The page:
I've done some reading and I've discovered that our modern system of music theory (I'm looking at you Roman numeral analysis) is not the same system that most of the great composers used, including the "Big Three": Mozart, Bach, and Beethoven. Apparently, they favored the system of thoroughbass. Bach himself was supposedly against Rameau's theory of harmony, from which our modern system is derived.
I did a little more digging and I managed to find some good texts that I would like to study; however, there are just so many to choose from. It seems that thoroughbass was broken down into two different goals, writing down a realization (taking as much time as necessary to do this), and realizing a figured bass extemporaneously at a keyboard, as if sight reading.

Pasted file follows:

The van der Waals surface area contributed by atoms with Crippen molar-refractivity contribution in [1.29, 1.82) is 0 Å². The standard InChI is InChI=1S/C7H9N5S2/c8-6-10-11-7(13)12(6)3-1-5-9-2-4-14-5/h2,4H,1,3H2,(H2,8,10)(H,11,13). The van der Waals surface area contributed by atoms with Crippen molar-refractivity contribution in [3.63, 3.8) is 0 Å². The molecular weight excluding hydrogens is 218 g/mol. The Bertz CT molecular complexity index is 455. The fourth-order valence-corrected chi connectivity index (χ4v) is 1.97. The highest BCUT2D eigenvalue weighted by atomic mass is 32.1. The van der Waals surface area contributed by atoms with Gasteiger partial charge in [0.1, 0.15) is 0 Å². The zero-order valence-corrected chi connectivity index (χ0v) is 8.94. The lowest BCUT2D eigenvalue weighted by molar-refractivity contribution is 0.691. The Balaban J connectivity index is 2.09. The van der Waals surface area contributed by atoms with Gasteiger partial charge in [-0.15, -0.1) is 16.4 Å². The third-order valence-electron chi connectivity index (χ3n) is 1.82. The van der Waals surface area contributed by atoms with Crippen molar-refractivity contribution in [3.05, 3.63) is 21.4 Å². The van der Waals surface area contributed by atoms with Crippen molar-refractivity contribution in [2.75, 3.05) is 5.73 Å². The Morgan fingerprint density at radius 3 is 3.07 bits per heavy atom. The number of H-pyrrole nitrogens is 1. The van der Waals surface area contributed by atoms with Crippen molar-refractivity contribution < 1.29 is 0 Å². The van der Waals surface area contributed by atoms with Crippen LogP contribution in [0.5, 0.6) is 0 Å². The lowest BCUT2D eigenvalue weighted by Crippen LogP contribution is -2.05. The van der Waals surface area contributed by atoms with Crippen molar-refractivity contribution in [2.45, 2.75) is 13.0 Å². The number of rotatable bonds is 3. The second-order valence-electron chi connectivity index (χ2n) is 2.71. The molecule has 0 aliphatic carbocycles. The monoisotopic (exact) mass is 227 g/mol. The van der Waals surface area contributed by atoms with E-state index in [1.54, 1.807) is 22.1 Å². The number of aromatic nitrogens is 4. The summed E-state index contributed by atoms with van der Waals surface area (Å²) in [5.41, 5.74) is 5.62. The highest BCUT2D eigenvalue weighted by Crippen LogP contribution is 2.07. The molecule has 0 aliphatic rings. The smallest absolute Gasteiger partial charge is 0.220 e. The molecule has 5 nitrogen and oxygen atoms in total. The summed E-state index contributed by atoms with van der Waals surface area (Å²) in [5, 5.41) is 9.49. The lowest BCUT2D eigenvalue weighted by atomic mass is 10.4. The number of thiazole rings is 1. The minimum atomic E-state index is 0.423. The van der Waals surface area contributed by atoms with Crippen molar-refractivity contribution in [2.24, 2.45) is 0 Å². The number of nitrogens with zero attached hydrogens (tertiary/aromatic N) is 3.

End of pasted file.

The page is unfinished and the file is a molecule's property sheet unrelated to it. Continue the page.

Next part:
My question is this: What is the modern approach to teaching/learning thoroughbass?
I wonder if a few particular items are still used in modern curricula:
It seems to me that the C.P.E Bach essay, as well as J.S. Bach's precepts and principles, are well known, but are a little difficult. There's also the Albrechtsberger book and a book that seems to be written by Mozart on the subject, though I don't know if the claim of Mozart's authorship is reliable.
Ultimately, I would like to be able to look at a figured bass and be able to provide a realization, either written down or extemporized, in any key.